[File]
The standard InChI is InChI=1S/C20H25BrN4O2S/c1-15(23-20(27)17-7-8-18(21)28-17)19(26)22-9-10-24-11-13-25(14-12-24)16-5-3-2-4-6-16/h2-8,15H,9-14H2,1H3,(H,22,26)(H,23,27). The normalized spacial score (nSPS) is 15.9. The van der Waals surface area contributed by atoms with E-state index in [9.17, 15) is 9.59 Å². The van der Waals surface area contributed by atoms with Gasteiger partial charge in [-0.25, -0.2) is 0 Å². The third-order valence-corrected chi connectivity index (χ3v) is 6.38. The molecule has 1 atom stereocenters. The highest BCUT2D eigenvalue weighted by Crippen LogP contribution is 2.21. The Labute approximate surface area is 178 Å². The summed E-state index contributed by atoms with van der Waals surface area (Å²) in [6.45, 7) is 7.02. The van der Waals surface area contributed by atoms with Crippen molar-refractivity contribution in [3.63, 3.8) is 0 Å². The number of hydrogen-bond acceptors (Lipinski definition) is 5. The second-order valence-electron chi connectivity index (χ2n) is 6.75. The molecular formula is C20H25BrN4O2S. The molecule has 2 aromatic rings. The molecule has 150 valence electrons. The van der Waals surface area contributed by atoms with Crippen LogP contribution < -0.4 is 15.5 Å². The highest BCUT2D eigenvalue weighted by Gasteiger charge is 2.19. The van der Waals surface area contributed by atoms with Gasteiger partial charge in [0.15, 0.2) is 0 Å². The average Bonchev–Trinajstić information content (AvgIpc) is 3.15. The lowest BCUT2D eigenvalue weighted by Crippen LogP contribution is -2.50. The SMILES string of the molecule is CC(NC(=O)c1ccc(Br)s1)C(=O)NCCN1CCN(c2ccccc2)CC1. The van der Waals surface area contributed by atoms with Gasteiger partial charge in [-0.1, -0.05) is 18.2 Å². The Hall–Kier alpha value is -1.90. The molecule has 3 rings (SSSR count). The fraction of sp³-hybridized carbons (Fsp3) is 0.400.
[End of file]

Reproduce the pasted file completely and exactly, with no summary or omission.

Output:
The standard InChI is InChI=1S/C20H25BrN4O2S/c1-15(23-20(27)17-7-8-18(21)28-17)19(26)22-9-10-24-11-13-25(14-12-24)16-5-3-2-4-6-16/h2-8,15H,9-14H2,1H3,(H,22,26)(H,23,27). The normalized spacial score (nSPS) is 15.9. The van der Waals surface area contributed by atoms with E-state index in [9.17, 15) is 9.59 Å². The van der Waals surface area contributed by atoms with Gasteiger partial charge in [-0.25, -0.2) is 0 Å². The third-order valence-corrected chi connectivity index (χ3v) is 6.38. The molecule has 1 atom stereocenters. The highest BCUT2D eigenvalue weighted by Crippen LogP contribution is 2.21. The Labute approximate surface area is 178 Å². The summed E-state index contributed by atoms with van der Waals surface area (Å²) in [6.45, 7) is 7.02. The van der Waals surface area contributed by atoms with Crippen molar-refractivity contribution in [3.63, 3.8) is 0 Å². The number of hydrogen-bond acceptors (Lipinski definition) is 5. The second-order valence-electron chi connectivity index (χ2n) is 6.75. The molecular formula is C20H25BrN4O2S. The molecule has 2 aromatic rings. The molecule has 150 valence electrons. The van der Waals surface area contributed by atoms with Crippen LogP contribution < -0.4 is 15.5 Å². The highest BCUT2D eigenvalue weighted by Gasteiger charge is 2.19. The van der Waals surface area contributed by atoms with Gasteiger partial charge in [0.15, 0.2) is 0 Å². The average Bonchev–Trinajstić information content (AvgIpc) is 3.15. The lowest BCUT2D eigenvalue weighted by Crippen LogP contribution is -2.50. The SMILES string of the molecule is CC(NC(=O)c1ccc(Br)s1)C(=O)NCCN1CCN(c2ccccc2)CC1. The van der Waals surface area contributed by atoms with Gasteiger partial charge in [-0.1, -0.05) is 18.2 Å². The Hall–Kier alpha value is -1.90. The molecule has 3 rings (SSSR count). The fraction of sp³-hybridized carbons (Fsp3) is 0.400.